The first thing we need to do to start using building Node apps is to dowload and install the latest version of Node.js.
If you already have Node installed you can skip down to "Using Node in the Command Line". If you aren’t sure if you have Node installed, open a command prompt and run
node -v. If you get an error, you need to install Node.js.
If you don’t have Node.js installed on your computer, go to nodejs.org to download the installer. You should notice that the page has intelligently detected your operating system and will offer the right download links for you. I’m using a Mac, so here is what I see:
There are two green download buttons on the page. One is labeled “LTS” for “Long Term Support”. The other is labeled “Current” which means it’s the latest release but it might not be suitable for production applications that need long term stability. Go ahead and download the the “Current” (latest) version since we will be using it for learning purposes. When you click the download button, it should download an installer program. Open it up and follow all of the steps. It should be pretty straightforward.
Once you’ve installed Node, you should be able to use it in your favorite command line tool. Let’s make sure the
node command is available to us. Open up a command prompt window and type
node -v. Then, hit the ‘Enter’ key to execute the command. This command checks what version of Node you have installed and is a great way to make sure you have it installed properly. If all goes well you should see a response in the command line that says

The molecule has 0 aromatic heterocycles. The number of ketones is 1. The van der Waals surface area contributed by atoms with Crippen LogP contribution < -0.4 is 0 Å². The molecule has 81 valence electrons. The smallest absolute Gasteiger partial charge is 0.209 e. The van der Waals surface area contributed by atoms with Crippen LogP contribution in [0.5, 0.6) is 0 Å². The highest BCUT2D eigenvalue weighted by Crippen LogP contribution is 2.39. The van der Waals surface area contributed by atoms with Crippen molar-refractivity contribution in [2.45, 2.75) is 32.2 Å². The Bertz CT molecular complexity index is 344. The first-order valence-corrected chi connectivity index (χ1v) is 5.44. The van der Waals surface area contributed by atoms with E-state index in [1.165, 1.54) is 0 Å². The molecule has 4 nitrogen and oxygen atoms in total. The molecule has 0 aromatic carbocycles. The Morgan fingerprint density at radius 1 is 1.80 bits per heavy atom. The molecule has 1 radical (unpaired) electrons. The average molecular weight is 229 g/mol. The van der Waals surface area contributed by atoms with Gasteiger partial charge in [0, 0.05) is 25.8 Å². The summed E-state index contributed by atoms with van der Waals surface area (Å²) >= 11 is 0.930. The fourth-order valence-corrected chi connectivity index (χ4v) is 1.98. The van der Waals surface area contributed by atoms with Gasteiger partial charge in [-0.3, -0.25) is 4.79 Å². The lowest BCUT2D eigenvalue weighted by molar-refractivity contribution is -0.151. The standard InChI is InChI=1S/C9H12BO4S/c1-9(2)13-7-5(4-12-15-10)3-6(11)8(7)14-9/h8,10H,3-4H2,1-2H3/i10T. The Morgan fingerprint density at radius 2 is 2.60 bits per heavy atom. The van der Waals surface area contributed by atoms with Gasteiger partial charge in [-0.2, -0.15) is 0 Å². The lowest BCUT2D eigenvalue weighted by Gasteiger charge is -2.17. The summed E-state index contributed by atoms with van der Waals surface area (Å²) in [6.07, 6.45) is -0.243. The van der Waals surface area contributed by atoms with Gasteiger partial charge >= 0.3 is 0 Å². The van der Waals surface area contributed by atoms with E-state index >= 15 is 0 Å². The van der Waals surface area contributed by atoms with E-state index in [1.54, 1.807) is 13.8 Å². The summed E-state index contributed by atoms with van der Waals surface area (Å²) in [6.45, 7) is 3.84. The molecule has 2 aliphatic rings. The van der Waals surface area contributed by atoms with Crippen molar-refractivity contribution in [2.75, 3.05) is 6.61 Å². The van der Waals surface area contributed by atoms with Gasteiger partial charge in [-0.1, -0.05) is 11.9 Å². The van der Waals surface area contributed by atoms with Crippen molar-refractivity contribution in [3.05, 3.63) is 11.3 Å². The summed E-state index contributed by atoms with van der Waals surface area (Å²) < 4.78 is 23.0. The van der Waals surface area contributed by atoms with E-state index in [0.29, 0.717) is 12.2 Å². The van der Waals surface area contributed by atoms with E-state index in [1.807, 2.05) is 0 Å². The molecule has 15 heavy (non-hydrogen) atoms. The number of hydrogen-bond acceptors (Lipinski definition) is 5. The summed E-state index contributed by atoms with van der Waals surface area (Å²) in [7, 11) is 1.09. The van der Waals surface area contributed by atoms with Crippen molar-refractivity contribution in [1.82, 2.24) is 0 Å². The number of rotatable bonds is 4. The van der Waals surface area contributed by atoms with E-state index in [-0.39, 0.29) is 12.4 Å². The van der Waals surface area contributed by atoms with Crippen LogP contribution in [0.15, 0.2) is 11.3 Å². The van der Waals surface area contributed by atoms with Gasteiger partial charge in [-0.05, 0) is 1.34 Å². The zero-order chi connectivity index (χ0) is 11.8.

v9.2.0 or whatever version number you downloaded from the Node.js website.
If you get a response like
node: command not found then something went wrong during the installation so you’ll need to Google to find some troubleshooting tips or just ask me for help. :D
Using Node in the Command Line
Now that we’ve confirmed Node is installed correctly, we can use it right from the command line. Simply run
node in your the command line tool. If all goes well, your cursor should drop down to a new line, preceded by a right-facing caret (AKA greater than symbol, “>”).
1 + 1 and hit ‘Enter’. You should get the response
2. Try executing
document.getElementById();. There is also no such thing as
prompt(); in Node because these are browser based functionality, and Node doesn’t run in the browser.
Node also makes some new server-based functionality available to us, like
assert, and the file system (
fs). Don’t worry too much about what these are for right now. You’ll get into them later on in your Node journey. (If you are interested in learning more about all of the functionality available in Node, check out the full Node.js API documentation.)
Alright! You are off to a great start! Check out my next post about how to set up a Node.js project with NPM!